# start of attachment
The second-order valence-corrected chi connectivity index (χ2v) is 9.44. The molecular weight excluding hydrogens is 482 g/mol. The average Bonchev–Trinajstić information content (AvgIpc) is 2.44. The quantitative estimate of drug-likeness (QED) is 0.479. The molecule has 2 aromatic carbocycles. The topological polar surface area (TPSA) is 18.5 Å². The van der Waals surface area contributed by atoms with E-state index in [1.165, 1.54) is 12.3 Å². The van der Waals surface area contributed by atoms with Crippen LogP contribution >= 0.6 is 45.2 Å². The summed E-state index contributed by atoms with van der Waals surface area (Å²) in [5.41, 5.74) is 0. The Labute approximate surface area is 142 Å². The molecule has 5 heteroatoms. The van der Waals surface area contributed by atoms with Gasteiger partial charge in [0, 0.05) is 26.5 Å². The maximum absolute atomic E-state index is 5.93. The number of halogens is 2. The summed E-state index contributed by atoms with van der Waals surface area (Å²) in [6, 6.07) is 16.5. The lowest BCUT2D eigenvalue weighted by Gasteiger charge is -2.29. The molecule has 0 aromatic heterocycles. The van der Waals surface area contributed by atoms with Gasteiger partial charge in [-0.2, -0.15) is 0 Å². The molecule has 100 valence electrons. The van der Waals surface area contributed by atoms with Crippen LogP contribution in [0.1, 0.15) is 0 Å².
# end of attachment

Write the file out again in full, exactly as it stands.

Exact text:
The second-order valence-corrected chi connectivity index (χ2v) is 9.44. The molecular weight excluding hydrogens is 482 g/mol. The average Bonchev–Trinajstić information content (AvgIpc) is 2.44. The quantitative estimate of drug-likeness (QED) is 0.479. The molecule has 2 aromatic carbocycles. The topological polar surface area (TPSA) is 18.5 Å². The van der Waals surface area contributed by atoms with E-state index in [1.165, 1.54) is 12.3 Å². The van der Waals surface area contributed by atoms with Crippen LogP contribution >= 0.6 is 45.2 Å². The summed E-state index contributed by atoms with van der Waals surface area (Å²) in [5.41, 5.74) is 0. The Labute approximate surface area is 142 Å². The molecule has 5 heteroatoms. The van der Waals surface area contributed by atoms with Gasteiger partial charge in [0, 0.05) is 26.5 Å². The maximum absolute atomic E-state index is 5.93. The number of halogens is 2. The summed E-state index contributed by atoms with van der Waals surface area (Å²) in [6, 6.07) is 16.5. The lowest BCUT2D eigenvalue weighted by Gasteiger charge is -2.29. The molecule has 0 aromatic heterocycles. The van der Waals surface area contributed by atoms with Gasteiger partial charge in [-0.2, -0.15) is 0 Å². The molecule has 100 valence electrons. The van der Waals surface area contributed by atoms with Crippen LogP contribution in [0.1, 0.15) is 0 Å².